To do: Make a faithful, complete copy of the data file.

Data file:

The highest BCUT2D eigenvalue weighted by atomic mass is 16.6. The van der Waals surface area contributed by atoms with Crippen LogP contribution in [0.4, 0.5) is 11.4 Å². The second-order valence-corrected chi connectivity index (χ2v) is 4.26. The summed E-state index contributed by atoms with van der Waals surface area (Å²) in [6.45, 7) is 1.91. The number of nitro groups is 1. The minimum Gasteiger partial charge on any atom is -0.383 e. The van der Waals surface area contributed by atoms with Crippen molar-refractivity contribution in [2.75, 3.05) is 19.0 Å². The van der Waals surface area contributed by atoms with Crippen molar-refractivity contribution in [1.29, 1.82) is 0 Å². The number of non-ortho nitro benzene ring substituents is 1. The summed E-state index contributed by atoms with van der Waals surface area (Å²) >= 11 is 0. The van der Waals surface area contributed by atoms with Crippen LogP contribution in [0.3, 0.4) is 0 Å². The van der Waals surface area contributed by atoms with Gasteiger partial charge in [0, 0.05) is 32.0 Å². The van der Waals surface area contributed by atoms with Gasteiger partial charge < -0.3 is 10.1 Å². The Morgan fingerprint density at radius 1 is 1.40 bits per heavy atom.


The highest BCUT2D eigenvalue weighted by atomic mass is 16.6. The van der Waals surface area contributed by atoms with Crippen LogP contribution in [0.4, 0.5) is 11.4 Å². The second-order valence-corrected chi connectivity index (χ2v) is 4.26. The summed E-state index contributed by atoms with van der Waals surface area (Å²) in [6.45, 7) is 1.91. The number of nitro groups is 1. The minimum Gasteiger partial charge on any atom is -0.383 e. The van der Waals surface area contributed by atoms with Crippen molar-refractivity contribution in [2.75, 3.05) is 19.0 Å². The van der Waals surface area contributed by atoms with Crippen molar-refractivity contribution in [1.29, 1.82) is 0 Å². The number of non-ortho nitro benzene ring substituents is 1. The summed E-state index contributed by atoms with van der Waals surface area (Å²) >= 11 is 0. The van der Waals surface area contributed by atoms with Crippen LogP contribution in [0.3, 0.4) is 0 Å². The van der Waals surface area contributed by atoms with Gasteiger partial charge in [0, 0.05) is 32.0 Å². The van der Waals surface area contributed by atoms with Gasteiger partial charge < -0.3 is 10.1 Å². The Morgan fingerprint density at radius 1 is 1.40 bits per heavy atom.